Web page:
Chess: a game for two played on a chessboard with each player having 16 pieces
You’ve most likely heard someone say that you should live your life like a game of Chess, but what does that really mean? It’s easy to say and it sounds good, so the saying tends to get passed down year after year, but you rarely find someone who can truly break it down for you. The easiest analogy to give is that, in Chess, you tend to study the board and make moves based on intelligent decisions after considering what your opponent might do once you move.
You must try and always think three or four moves ahead. Therefore, when it comes to The Game: Always think two, three and four moves ahead. Everything you do in life is always the cause of some type of effect. For instance, you ran into your plug’s bitch at the club and she’s giving you major play. You’ve got a choice to make; you can either end the night after the last call for liquor, or you can take her to a room and smash. Now, you tell me, what are the possible outcomes of that situation? Once you start thinking of the possible consequences for your actions, then you start playing The Game like a game of Chess.
You don’t gotta be a grandmaster Chess player to utilize its overall lessons. Just knowing the basics of the game is enough. The reason why I’m saying this is because, not only does Chess teach you patience, it will also help you understand what I’m about to break down for you. Plus, Chess is a game for thinkers, an exercise for the mind; why not learn at least the basics?
In Chess you start with two armies on opposite sides of the board. Each “army” has a King, which is the most powerful piece on the board since it’s the life of the game. The game isn’t over until the King falls. Just like in The Game. As long as you’re still alive and able to make moves, you’re in a position to rise. Once you’re dead or you start believing it’s over, then it’s really over. Each army starts out with a Queen, which is the most powerful piece on the board next to the King. She’s the most powerful piece, yet she ain’t shit if the person utilizing her assets doesn’t know how to control her moves. See how that applies to The Game? Each side also begins with two knights, two rooks and two bishops. These pieces are the lieutenants who control the rest of your army. This is your inner circle, the niggaz you come up with. They obviously have more power than the rest of your soldiers. And just like the Queen, each one of these pieces is valuable in their own way, but it all comes down to who’s controlling the army. Last but not least, each army begins with eight pawns. These pieces are the soldiers of your army and they play the front line. Though they start out as the weakest pieces on the board, with the right guidance they can climb the ranks and become the strongest pieces. Sometimes in Chess, one pawn can mean the difference between life and death. Think about that.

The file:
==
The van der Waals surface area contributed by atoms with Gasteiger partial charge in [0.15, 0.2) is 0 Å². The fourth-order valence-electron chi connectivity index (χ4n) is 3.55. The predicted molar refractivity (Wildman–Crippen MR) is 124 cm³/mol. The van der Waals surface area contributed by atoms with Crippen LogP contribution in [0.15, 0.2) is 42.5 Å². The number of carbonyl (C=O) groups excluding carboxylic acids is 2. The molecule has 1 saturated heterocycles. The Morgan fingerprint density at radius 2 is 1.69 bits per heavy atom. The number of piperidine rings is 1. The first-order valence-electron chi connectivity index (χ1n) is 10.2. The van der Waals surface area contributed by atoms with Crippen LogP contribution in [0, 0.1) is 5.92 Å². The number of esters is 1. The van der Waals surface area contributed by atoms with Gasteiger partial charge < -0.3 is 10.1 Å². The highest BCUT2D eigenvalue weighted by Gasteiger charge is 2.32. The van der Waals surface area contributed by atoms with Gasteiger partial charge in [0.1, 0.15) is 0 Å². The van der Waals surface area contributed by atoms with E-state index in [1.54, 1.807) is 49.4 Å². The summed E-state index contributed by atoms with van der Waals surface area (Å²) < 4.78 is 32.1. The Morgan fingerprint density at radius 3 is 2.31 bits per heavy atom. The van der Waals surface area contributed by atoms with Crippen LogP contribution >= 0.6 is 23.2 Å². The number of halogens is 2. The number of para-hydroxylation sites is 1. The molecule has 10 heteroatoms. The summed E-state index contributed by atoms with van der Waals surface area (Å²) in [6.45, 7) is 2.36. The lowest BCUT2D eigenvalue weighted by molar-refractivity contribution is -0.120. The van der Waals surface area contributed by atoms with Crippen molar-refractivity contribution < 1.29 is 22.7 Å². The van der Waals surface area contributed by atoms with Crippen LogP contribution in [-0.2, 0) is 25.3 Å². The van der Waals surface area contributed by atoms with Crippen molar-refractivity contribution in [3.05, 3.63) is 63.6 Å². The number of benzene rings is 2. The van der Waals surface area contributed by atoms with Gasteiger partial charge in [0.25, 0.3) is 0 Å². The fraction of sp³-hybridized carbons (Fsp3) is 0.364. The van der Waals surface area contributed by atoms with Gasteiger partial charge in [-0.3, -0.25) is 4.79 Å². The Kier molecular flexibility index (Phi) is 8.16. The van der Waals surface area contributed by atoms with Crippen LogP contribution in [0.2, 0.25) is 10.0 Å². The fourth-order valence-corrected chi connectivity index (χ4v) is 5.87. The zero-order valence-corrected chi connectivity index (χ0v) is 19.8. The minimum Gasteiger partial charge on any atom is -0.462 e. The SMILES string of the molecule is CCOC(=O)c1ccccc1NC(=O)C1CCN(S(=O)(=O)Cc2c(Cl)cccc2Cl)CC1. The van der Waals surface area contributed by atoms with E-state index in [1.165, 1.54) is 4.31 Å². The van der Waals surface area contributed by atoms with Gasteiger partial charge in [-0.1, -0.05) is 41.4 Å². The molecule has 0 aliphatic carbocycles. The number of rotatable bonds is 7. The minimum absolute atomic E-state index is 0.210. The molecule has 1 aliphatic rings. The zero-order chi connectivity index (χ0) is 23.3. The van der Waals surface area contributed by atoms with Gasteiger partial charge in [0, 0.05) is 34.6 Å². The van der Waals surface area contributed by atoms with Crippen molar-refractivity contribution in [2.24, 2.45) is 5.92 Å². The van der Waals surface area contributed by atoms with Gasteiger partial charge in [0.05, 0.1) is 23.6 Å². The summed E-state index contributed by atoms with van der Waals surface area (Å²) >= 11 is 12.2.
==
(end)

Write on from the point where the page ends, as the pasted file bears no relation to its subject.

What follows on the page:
In Chess, once you pick a side and set up the pieces, the game begins. One can argue that it’s exactly like that in The Game, too, but it’s not anywhere near that easy in real life. In reality, most of us aren’t born with an army at our beck and call. We start out alone with the odds against us. Yeah, some of you may have large families, but I want you to step outside the box for a minute and try to see what I’m telling you here. In The Game it’s You v. the pigs; You v. the haters; You v. Yourself. And your opponent’s always start out with a whole army of their own. The only piece you have is yourself; ultimately, you must rely on your own knowledge, wisdom and understanding to navigate through The Game profitably.
In the game of Chess it’s impossible to win with just your King on the board against an opponent who has all of his pieces. You’ll find yourself on the run while your opponent assumes the offensive. That’s where you’re at when you first choose to jump off that porch. It’s you on the board against all of the obstacles in life. The difference between The Game and the game of Chess is that, in life, when you get captured or killed it’s real-life off-with-your-head shit! There’s no setting up the board again.
Nevertheless, even though you start The Game alone doesn’t mean you can’t eventually win it. You will become a Boss if you want it bad enough. The first thing you have to do is recognize that The Game isn’t a game, it’s life and death, rich or poor, loyalty and betrayal. Once you come to this realization, you’ve already accumulated your first pawn. Because realizing that The Game is dead serious is the first step to your awakening; you now have your eyes open and you’re starting to see The Game for what it is. And like I said before, with the right guidance, a pawn can grow to become the strongest piece on the board. There are certain times in life when you might find yourself playing the position of a pawn. That’s okay, because with the right amount of drive and determination, you’ll soon become a King in your own right.
I remember a time in Tennessee when my back was against the proverbial rock and a hard place. I had just gotten out from doing a year in the county jail. In that time I had lost every single reminisce of a support system that I had in that state. The only person in my corner was a lil’ homey named Mike-Mike who had always hung out at my trap before I went to jail. When I got out, this lil’ nigga had grown like six inches and was packin’ big-boy pistols. Not only that, but he also had a team of youngstaz just as grimy as him. The year before I went to jail was so hectic that I didn’t really recognize Mike as a real asset. I liked ’em, though, so I kept him around, and it paid off when I needed him the most. He was originally a pawn on my board, but in the end he became my lieutenant.